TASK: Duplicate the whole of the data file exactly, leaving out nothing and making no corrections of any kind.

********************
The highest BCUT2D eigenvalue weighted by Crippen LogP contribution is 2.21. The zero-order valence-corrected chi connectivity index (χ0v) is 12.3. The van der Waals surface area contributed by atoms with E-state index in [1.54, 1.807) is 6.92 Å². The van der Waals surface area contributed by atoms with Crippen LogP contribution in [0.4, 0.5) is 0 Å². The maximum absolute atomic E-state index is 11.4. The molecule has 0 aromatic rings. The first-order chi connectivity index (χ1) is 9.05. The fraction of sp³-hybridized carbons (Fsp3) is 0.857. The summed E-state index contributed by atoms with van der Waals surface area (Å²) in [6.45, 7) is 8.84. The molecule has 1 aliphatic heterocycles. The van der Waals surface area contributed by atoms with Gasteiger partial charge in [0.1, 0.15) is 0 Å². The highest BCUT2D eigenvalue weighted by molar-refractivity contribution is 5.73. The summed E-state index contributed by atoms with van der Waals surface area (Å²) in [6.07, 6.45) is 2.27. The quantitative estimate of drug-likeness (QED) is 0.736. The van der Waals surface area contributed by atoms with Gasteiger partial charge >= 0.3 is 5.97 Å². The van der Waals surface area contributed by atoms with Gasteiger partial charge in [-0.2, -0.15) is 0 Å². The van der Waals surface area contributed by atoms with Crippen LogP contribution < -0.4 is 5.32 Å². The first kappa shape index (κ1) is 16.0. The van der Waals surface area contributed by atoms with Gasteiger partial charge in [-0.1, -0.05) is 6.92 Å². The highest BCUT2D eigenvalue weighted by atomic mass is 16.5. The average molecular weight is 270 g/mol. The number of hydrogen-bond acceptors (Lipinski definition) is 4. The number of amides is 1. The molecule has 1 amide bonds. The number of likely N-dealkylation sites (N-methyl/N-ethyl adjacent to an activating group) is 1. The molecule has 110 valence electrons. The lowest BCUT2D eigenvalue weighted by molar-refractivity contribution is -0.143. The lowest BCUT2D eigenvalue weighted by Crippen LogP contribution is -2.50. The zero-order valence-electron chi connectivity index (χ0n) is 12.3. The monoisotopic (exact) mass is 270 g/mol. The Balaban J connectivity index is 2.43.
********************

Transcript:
The highest BCUT2D eigenvalue weighted by Crippen LogP contribution is 2.21. The zero-order valence-corrected chi connectivity index (χ0v) is 12.3. The van der Waals surface area contributed by atoms with E-state index in [1.54, 1.807) is 6.92 Å². The van der Waals surface area contributed by atoms with Crippen LogP contribution in [0.4, 0.5) is 0 Å². The maximum absolute atomic E-state index is 11.4. The molecule has 0 aromatic rings. The first-order chi connectivity index (χ1) is 9.05. The fraction of sp³-hybridized carbons (Fsp3) is 0.857. The summed E-state index contributed by atoms with van der Waals surface area (Å²) in [6.45, 7) is 8.84. The molecule has 1 aliphatic heterocycles. The van der Waals surface area contributed by atoms with Gasteiger partial charge in [0.1, 0.15) is 0 Å². The highest BCUT2D eigenvalue weighted by molar-refractivity contribution is 5.73. The summed E-state index contributed by atoms with van der Waals surface area (Å²) in [6.07, 6.45) is 2.27. The quantitative estimate of drug-likeness (QED) is 0.736. The van der Waals surface area contributed by atoms with Gasteiger partial charge >= 0.3 is 5.97 Å². The van der Waals surface area contributed by atoms with Gasteiger partial charge in [-0.2, -0.15) is 0 Å². The van der Waals surface area contributed by atoms with Crippen LogP contribution < -0.4 is 5.32 Å². The first kappa shape index (κ1) is 16.0. The van der Waals surface area contributed by atoms with Gasteiger partial charge in [-0.1, -0.05) is 6.92 Å². The highest BCUT2D eigenvalue weighted by atomic mass is 16.5. The average molecular weight is 270 g/mol. The number of hydrogen-bond acceptors (Lipinski definition) is 4. The number of amides is 1. The molecule has 1 amide bonds. The number of likely N-dealkylation sites (N-methyl/N-ethyl adjacent to an activating group) is 1. The molecule has 110 valence electrons. The lowest BCUT2D eigenvalue weighted by molar-refractivity contribution is -0.143. The lowest BCUT2D eigenvalue weighted by Crippen LogP contribution is -2.50. The zero-order valence-electron chi connectivity index (χ0n) is 12.3. The monoisotopic (exact) mass is 270 g/mol. The Balaban J connectivity index is 2.43.